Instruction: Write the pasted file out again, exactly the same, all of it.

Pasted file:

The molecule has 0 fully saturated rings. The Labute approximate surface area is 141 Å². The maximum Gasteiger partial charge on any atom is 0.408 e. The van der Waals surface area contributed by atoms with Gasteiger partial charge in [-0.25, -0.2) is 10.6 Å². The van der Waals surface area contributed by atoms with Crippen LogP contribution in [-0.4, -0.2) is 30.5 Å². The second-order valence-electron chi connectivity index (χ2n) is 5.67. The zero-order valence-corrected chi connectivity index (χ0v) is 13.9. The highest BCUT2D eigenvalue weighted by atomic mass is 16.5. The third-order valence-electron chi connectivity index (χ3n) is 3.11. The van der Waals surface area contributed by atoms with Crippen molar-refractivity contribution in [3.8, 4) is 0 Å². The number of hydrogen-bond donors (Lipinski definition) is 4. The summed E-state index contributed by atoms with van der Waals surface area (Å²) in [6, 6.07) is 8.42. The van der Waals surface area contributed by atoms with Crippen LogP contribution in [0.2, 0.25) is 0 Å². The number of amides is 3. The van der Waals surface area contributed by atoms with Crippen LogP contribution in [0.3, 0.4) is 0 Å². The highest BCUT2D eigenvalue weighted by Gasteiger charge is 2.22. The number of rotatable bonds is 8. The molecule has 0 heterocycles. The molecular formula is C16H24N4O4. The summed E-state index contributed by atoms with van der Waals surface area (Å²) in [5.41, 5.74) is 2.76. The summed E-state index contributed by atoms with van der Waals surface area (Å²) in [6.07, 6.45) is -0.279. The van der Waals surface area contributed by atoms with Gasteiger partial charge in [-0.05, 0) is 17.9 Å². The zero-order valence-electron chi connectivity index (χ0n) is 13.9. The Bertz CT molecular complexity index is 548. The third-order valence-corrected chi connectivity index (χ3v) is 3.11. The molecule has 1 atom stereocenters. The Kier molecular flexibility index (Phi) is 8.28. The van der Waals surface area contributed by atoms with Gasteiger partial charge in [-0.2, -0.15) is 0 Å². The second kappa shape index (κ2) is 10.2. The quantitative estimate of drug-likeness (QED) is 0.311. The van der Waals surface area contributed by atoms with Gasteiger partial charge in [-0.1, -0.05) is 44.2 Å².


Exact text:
The molecule has 0 fully saturated rings. The Labute approximate surface area is 141 Å². The maximum Gasteiger partial charge on any atom is 0.408 e. The van der Waals surface area contributed by atoms with Gasteiger partial charge in [-0.25, -0.2) is 10.6 Å². The van der Waals surface area contributed by atoms with Crippen LogP contribution in [-0.4, -0.2) is 30.5 Å². The second-order valence-electron chi connectivity index (χ2n) is 5.67. The zero-order valence-corrected chi connectivity index (χ0v) is 13.9. The highest BCUT2D eigenvalue weighted by atomic mass is 16.5. The third-order valence-electron chi connectivity index (χ3n) is 3.11. The van der Waals surface area contributed by atoms with Crippen molar-refractivity contribution in [3.8, 4) is 0 Å². The number of hydrogen-bond donors (Lipinski definition) is 4. The summed E-state index contributed by atoms with van der Waals surface area (Å²) in [6, 6.07) is 8.42. The van der Waals surface area contributed by atoms with Crippen LogP contribution in [0.2, 0.25) is 0 Å². The number of amides is 3. The van der Waals surface area contributed by atoms with Crippen LogP contribution in [0.3, 0.4) is 0 Å². The highest BCUT2D eigenvalue weighted by Gasteiger charge is 2.22. The number of rotatable bonds is 8. The molecule has 0 heterocycles. The molecular formula is C16H24N4O4. The summed E-state index contributed by atoms with van der Waals surface area (Å²) in [5.41, 5.74) is 2.76. The summed E-state index contributed by atoms with van der Waals surface area (Å²) in [6.07, 6.45) is -0.279. The van der Waals surface area contributed by atoms with Gasteiger partial charge in [-0.05, 0) is 17.9 Å². The zero-order valence-electron chi connectivity index (χ0n) is 13.9. The Bertz CT molecular complexity index is 548. The third-order valence-corrected chi connectivity index (χ3v) is 3.11. The molecule has 1 atom stereocenters. The Kier molecular flexibility index (Phi) is 8.28. The van der Waals surface area contributed by atoms with Gasteiger partial charge in [-0.2, -0.15) is 0 Å². The second kappa shape index (κ2) is 10.2. The quantitative estimate of drug-likeness (QED) is 0.311. The van der Waals surface area contributed by atoms with Gasteiger partial charge in [-0.1, -0.05) is 44.2 Å².